1. Loch Ness Monster
How adorable is this giant Loch Ness monster? Created by Hannah from We Lived Happily Ever After, it measures 1 1/2 feet tall and 3 feet wide, perfect for a nursery or for fun in any room of the house.
Materials: 1 1/2 yards of felt for the body (you can make it with just 1 yard, but it never hurts to get a little more than you need), a small sheet of pink felt for the patches (the small sheets they sell for about 30 cents), a small sheet of black felt for the eyes and the mouth, stuffing (a great alternative to expense poly fill is to buying an inexpensive pillow and using the stuffing from that), and threads to match.
1. Download this pattern piece. Print and cut out the pages, then attach all of the pieces together.
2. Cut out the pattern pieces from the felt. You need 8 flippers, 1 belly piece, and 2 body pieces.
3. Stitch all of the 8 flippers together in pairs of two to make a total of four flippers. Make sure to leave a small opening on the curved edge of the flipper so you can turn it inside out and stuff it.
4. Turn the flippers right side out through the opening you left.
5. Place both of your body pieces on top of each other, and lift up the bottom part. Now lay the belly piece evenly on top of both half’s of the body piece.
6. Sew the belly piece onto the body pieces.
7. Sew up the rest of the body, leaving an opening at the neck for stuffing. Turn the body right side out through the opening.
8. Time to stuff Nessie. Fill the neck and tail first. You want to make sure to really stuff the neck super well so that it will stand up straight and be supported. Once you are done stuffing it, sew up the opening.
9. Fill your flippers with stuffing, and then position them on Nessie’s body. For the two flippers on each side, make them both face away form each other, pointing out. Slip stitch the flippers to the body.
10. From the black felt, cut out two rectangles for the eyes, and one long strip of fabric for the smile.
11. Roll the rectangles into ball shapes and sew the balls in place until it is a complete sphere. Next, position them symmetrically on the face and pin in place. Sew them onto the face.
12. Pin the strip of felt you cut for the smile onto the face. Then determine how wide a grin you want Nessie top have on her face. Cut the corners so that the edges are tilted.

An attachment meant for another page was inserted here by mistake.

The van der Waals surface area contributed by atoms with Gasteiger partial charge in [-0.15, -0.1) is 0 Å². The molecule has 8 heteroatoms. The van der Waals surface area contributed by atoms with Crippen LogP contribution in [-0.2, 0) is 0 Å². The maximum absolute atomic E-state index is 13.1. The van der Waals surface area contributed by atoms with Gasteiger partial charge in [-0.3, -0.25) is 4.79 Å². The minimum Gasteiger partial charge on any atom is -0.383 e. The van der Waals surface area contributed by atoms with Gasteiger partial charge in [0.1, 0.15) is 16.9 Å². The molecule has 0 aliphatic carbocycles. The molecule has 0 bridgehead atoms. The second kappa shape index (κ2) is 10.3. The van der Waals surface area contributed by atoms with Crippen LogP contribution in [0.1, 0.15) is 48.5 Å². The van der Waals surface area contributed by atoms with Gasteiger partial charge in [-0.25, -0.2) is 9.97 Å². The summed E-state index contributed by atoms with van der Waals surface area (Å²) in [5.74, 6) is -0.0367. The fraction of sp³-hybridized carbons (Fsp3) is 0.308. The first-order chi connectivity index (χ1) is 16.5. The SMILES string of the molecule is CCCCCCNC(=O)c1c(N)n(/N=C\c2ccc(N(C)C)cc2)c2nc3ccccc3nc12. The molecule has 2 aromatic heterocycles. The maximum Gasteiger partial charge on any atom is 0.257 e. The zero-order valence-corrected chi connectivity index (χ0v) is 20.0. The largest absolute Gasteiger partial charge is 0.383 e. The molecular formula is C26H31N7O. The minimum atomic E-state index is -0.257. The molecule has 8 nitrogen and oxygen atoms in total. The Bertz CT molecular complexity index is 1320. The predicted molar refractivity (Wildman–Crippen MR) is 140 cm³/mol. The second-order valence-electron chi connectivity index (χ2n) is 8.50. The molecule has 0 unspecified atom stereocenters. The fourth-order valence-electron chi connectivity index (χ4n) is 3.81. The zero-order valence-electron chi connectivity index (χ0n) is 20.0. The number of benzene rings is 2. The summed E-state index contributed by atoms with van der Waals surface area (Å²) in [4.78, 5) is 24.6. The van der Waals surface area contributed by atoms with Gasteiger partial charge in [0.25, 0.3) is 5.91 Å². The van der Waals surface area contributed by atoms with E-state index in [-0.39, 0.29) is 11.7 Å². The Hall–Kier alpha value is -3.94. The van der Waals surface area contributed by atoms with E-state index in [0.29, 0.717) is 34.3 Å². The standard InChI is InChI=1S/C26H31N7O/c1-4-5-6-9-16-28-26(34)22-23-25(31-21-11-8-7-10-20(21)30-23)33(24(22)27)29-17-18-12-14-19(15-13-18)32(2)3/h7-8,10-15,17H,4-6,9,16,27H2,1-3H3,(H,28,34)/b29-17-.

13. Optional: sew in patches. The Nessie shown has layered pink and green hearts on her back.
All done! Enjoy your felt Nessie.
4. Round Piggies
Make little felt balls out of oval shapes, as demonstrated here. Then add various features to make an animal, pig or otherwise.
5. Party Turtles
6. Sweater Pig
Felt an old sweater, then use these pattern pieces to sew a little pig.
7. Angry Birds
Bring your favorite video game creatures to life with these tutorials.
This post shows you how to use needle felting to make these sweet and simple bunnies.
9. Piggy Bank
Keep your spare coins safe and warm with these directions on how to make a felt piggy bank.
10. Rhino Bookend
This felt rhino bookend by Alex at A Lion’s Nest is appropriately bookish with his monocle. You could even make a set of two.
Supplies: two different tones of grey felt, pink felt, pink thread, grey thread, a needle, a purple embroidery thread, some wire, a pair of scissors, two little black pearls, a disappearing ink pen, some cotton pellets and dry lentils (about two cups), and the pattern pieces below (print out and magnify by two).
1. Print and cut out all the pieces from your pattern, using a disappearing ink pen and scissors. The purple marks represent a 1” graduation.
2. Start blanket-stitching the top part: (darker grey felt) from the bottom edge of the big horn to the beginning of the back legs, including the tail.
3. Stuff the inside of the horns with cotton pellets. Stitch the eyes, the ears and the cheeks (pink felt).
4. Fix the underneath piece, (lighter grey felt) starting by the back legs and the middle section. Fill half of the rhino with cotton.
5. For the front legs, make sure to add the pleat on the upper part of the leg, sew.
6. Close three out of four feet, (pink felt) and add the lentils through the last one. That will make the rhino heavier so it can support the books weight. Stitch the rhino closed.
7. Regarding the tail, use a needle to thread the yarn through the felt several times. Trim to make the length even.
8. Finish off with the monocular, making a circle out of the wire and covering it with the embroidery thread. Repeat twice so it looks smoother. Fix it to the rhino with some stitching.
Congrats! You have a rhino friend to guard your bookshelf.